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SmilinSam

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SmilinSam
Testing the stator as I understand the test, I use the meter set for ohms and test the two ac leads out of it by putting one meter connection to the end of one ac stator lead and grounding the other meter connection to the frame. This yields a positve connection. If I understand correctly, that means the stator is grounded and needs replaced..??.. Is that correct??? Forgive the greenness.....trying to learn a few new tricks SmilinSam

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Al
Sam, There is an article I did on these systems in the service section of this site, or you can go to our edensltd.com site and look in the tech notes section. The same article is there. Good luck, Al Eden

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SmilinSam
Read the article and will try the tests again tomorrow. Curious note though, to begin with I found the ac outputs disconnected from the rectifier. I plugged them back in and when I turned the key on the amp gauge on the tractor instantly buried itself to the negative side . Comes back to zero when you shut the key off. The leads were all plugged into the right sockets. What significance does that have if any????? Also noted that most of the insulation on the ground cable to the battery was melted off at one time.........

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Al
Sam, Sounds like the rectifier may be shorted or something in the wires to it or to the stator may be grounded. Like the battery is back feeding into the stator or to ground. If the rectifier is good it should not be able to do this. Did it work ok and suddenly just quit? Good luck, Al Eden

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SmilinSam
I'm picking up wher the previous owner got tired of throwing money at the problems. When I got it the AC wires off the stator were not attached to the rectifier. I see why now. Now I have to run down the problem and find it. Previous owners story was that he replaced the regulator and rectifier without results. In my first tests I did find that the stator is grounded. Shows that with both ac leads. Whats that mean? I'll check the rectifier tomorrow.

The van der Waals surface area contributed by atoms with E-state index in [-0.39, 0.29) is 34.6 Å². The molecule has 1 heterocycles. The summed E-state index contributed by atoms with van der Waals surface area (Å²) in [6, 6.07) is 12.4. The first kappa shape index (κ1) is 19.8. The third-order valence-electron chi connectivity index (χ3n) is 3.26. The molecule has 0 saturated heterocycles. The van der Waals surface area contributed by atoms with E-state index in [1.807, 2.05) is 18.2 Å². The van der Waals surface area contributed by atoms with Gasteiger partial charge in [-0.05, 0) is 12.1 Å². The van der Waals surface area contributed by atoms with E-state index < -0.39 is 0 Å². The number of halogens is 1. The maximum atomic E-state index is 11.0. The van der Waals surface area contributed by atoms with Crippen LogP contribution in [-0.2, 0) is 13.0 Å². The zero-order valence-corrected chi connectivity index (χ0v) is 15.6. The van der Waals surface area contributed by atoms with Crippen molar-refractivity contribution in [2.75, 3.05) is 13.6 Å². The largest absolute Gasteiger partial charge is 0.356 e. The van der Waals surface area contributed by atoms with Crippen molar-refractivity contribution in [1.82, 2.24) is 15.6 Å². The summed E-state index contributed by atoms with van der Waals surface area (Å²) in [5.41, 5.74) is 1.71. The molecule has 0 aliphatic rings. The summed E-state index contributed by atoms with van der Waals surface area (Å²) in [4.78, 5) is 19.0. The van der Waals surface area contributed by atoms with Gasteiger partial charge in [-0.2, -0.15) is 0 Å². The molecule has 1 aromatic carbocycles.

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SmilinSam
Ok Al, and the rest of you, I ran tests tonight and came up with the following( mind you I have only a little understanding of the settings on the meters I'm using) Resistance check on the stator yields .6 between the black leads; .7 between one black lead and the red lead and .8 from the other black lead to the red. Black leads to ground are .5 and .4 respectively AC output with stator unplugged is only 2.2 volts max(thats all I can get out of it at higher RPM's. It drops to less than that at lower rpms. Regulator, no deflection either way from red lead to base. Also NO deflection EITHER way from black lead to base. Base is grounded good to frame. On the rectifier, I am not sure of what I am doing here as far as meter settings and reading the results goes. From the left ac terminal to the DC(center) out terminal I have meter readings off the scale with leads hooked up either way. From the right ac terminal to the DC out gives no reading one way and 9-10 ohms the other way. Other rectifiers I have from other engines read the same way. Thats the extent of the work tonight and I'm as lost as I was to begin with, I must be pretty dense...... If you hook all the wires up and turn the keyswitch to the on position the amp gauge hits the stops on the negative side until you unhook the Stator AC outputs from the rectifier. What does that signify? SOS SOS SOS..........

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MPH
Not sure if you can see the wires from the Stator AC outputs, but with them unhooked you might try cheching with the ohm meter from the terminals you take off to ground. I would think you should have an open there, no reading. If you tough your two meter leads together your needle should go to zero, ie a short..good luck..MPH

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SmilinSam
Both the ac leads from the stator are shorted to ground as I said in the first question opening the discussuin. In fact all thre wires (2 black and 1 red) all yield a ground connection to the tractor frame. The terminals on the rectifier are not shorted though. Sam Oh and thanks, I need all the luck I can get with learning new wiring procedures. Once learned though it seems to stick.

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Guest
The stator needs replaced. Neither of the a.c. leads should have any continuity to ground. It may have ruined the regulator as well, but start with the stator.

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JeffG
Sam, I'm voting for stator replacement, also. I think clubmember DanMig has a NOS Onan stator for sale, at a reasonable price. One question - this is on a 4040, correct? The 4040 has a single regulator/rectifier box which was later replaced by the two separate units. The earlier models had the box located behind the flywheel, and the later models mounted the box to the right side of the frame. If you have the two separate units, someone may have already been monkey-ing around with it. Therefore, I would get the wiring diagrams and make sure everything is wired properly. Make sure its right first, and then start to figure out what may need replaced. It wouldn't make any sense to replace a part and still have the underlying problem exist. 2 cents worth, so value accordingly. Jeff

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